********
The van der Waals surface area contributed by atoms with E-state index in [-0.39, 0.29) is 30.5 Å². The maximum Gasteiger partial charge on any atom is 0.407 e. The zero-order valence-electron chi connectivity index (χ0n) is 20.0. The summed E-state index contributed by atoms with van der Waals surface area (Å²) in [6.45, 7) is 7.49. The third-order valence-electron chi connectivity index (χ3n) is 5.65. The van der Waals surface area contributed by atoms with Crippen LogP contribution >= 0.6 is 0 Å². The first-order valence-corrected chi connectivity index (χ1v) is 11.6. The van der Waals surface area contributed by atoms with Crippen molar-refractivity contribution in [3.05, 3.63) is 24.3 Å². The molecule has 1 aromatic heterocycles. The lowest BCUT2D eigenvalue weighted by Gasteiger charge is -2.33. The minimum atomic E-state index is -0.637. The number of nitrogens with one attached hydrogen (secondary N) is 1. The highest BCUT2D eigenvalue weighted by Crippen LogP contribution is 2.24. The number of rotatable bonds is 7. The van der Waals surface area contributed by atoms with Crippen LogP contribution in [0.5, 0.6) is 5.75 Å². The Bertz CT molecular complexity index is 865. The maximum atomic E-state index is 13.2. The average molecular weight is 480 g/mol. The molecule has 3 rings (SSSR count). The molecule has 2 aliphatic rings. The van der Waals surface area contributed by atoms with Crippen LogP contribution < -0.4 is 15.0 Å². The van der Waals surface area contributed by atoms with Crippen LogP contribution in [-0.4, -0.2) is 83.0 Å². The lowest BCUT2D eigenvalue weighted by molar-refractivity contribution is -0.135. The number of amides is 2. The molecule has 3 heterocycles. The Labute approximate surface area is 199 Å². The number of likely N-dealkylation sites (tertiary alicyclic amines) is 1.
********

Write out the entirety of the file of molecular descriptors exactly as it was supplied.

The van der Waals surface area contributed by atoms with E-state index in [-0.39, 0.29) is 30.5 Å². The maximum Gasteiger partial charge on any atom is 0.407 e. The zero-order valence-electron chi connectivity index (χ0n) is 20.0. The summed E-state index contributed by atoms with van der Waals surface area (Å²) in [6.45, 7) is 7.49. The third-order valence-electron chi connectivity index (χ3n) is 5.65. The van der Waals surface area contributed by atoms with Crippen LogP contribution >= 0.6 is 0 Å². The first-order valence-corrected chi connectivity index (χ1v) is 11.6. The van der Waals surface area contributed by atoms with Crippen molar-refractivity contribution in [3.05, 3.63) is 24.3 Å². The molecule has 1 aromatic heterocycles. The lowest BCUT2D eigenvalue weighted by Gasteiger charge is -2.33. The minimum atomic E-state index is -0.637. The number of nitrogens with one attached hydrogen (secondary N) is 1. The highest BCUT2D eigenvalue weighted by Crippen LogP contribution is 2.24. The number of rotatable bonds is 7. The van der Waals surface area contributed by atoms with Crippen LogP contribution in [0.5, 0.6) is 5.75 Å². The Bertz CT molecular complexity index is 865. The maximum atomic E-state index is 13.2. The average molecular weight is 480 g/mol. The molecule has 3 rings (SSSR count). The molecule has 2 aliphatic rings. The van der Waals surface area contributed by atoms with Crippen LogP contribution < -0.4 is 15.0 Å². The van der Waals surface area contributed by atoms with Crippen LogP contribution in [-0.4, -0.2) is 83.0 Å². The lowest BCUT2D eigenvalue weighted by molar-refractivity contribution is -0.135. The number of amides is 2. The molecule has 3 heterocycles. The Labute approximate surface area is 199 Å². The number of likely N-dealkylation sites (tertiary alicyclic amines) is 1.